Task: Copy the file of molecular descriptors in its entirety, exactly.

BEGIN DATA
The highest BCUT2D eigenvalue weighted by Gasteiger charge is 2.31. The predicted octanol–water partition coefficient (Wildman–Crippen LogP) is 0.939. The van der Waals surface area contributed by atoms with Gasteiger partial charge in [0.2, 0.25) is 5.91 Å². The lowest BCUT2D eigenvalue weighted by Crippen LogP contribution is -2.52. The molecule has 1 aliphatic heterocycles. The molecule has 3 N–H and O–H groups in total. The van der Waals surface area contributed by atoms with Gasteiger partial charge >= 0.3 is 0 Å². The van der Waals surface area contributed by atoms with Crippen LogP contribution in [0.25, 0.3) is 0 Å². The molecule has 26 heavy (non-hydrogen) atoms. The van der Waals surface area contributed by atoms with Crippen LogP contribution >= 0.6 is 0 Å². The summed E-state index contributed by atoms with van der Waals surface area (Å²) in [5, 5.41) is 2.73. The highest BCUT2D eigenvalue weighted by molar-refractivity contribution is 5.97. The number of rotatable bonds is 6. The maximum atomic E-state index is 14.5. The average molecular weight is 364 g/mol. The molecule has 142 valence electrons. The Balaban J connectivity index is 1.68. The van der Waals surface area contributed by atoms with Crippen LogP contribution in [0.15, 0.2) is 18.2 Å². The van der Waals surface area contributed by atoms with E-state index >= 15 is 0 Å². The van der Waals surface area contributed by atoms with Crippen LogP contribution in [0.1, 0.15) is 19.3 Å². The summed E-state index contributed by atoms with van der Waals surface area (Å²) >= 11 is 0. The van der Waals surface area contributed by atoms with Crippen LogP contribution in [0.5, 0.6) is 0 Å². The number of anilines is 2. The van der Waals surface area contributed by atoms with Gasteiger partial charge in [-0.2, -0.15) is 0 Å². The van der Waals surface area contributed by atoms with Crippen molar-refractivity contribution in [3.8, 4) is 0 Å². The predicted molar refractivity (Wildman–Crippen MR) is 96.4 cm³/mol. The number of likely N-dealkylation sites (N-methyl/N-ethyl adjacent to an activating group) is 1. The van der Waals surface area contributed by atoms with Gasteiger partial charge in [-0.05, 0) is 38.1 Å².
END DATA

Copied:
The highest BCUT2D eigenvalue weighted by Gasteiger charge is 2.31. The predicted octanol–water partition coefficient (Wildman–Crippen LogP) is 0.939. The van der Waals surface area contributed by atoms with Gasteiger partial charge in [0.2, 0.25) is 5.91 Å². The lowest BCUT2D eigenvalue weighted by Crippen LogP contribution is -2.52. The molecule has 1 aliphatic heterocycles. The molecule has 3 N–H and O–H groups in total. The van der Waals surface area contributed by atoms with Gasteiger partial charge >= 0.3 is 0 Å². The van der Waals surface area contributed by atoms with Crippen LogP contribution in [0.25, 0.3) is 0 Å². The molecule has 26 heavy (non-hydrogen) atoms. The van der Waals surface area contributed by atoms with Crippen LogP contribution >= 0.6 is 0 Å². The summed E-state index contributed by atoms with van der Waals surface area (Å²) in [5, 5.41) is 2.73. The highest BCUT2D eigenvalue weighted by molar-refractivity contribution is 5.97. The number of rotatable bonds is 6. The maximum atomic E-state index is 14.5. The average molecular weight is 364 g/mol. The molecule has 142 valence electrons. The Balaban J connectivity index is 1.68. The van der Waals surface area contributed by atoms with Crippen LogP contribution in [0.15, 0.2) is 18.2 Å². The van der Waals surface area contributed by atoms with E-state index >= 15 is 0 Å². The van der Waals surface area contributed by atoms with Crippen LogP contribution in [0.1, 0.15) is 19.3 Å². The summed E-state index contributed by atoms with van der Waals surface area (Å²) >= 11 is 0. The van der Waals surface area contributed by atoms with Crippen LogP contribution in [0.5, 0.6) is 0 Å². The number of anilines is 2. The van der Waals surface area contributed by atoms with Gasteiger partial charge in [-0.2, -0.15) is 0 Å². The van der Waals surface area contributed by atoms with Crippen molar-refractivity contribution in [3.8, 4) is 0 Å². The predicted molar refractivity (Wildman–Crippen MR) is 96.4 cm³/mol. The number of likely N-dealkylation sites (N-methyl/N-ethyl adjacent to an activating group) is 1. The van der Waals surface area contributed by atoms with Gasteiger partial charge in [-0.05, 0) is 38.1 Å².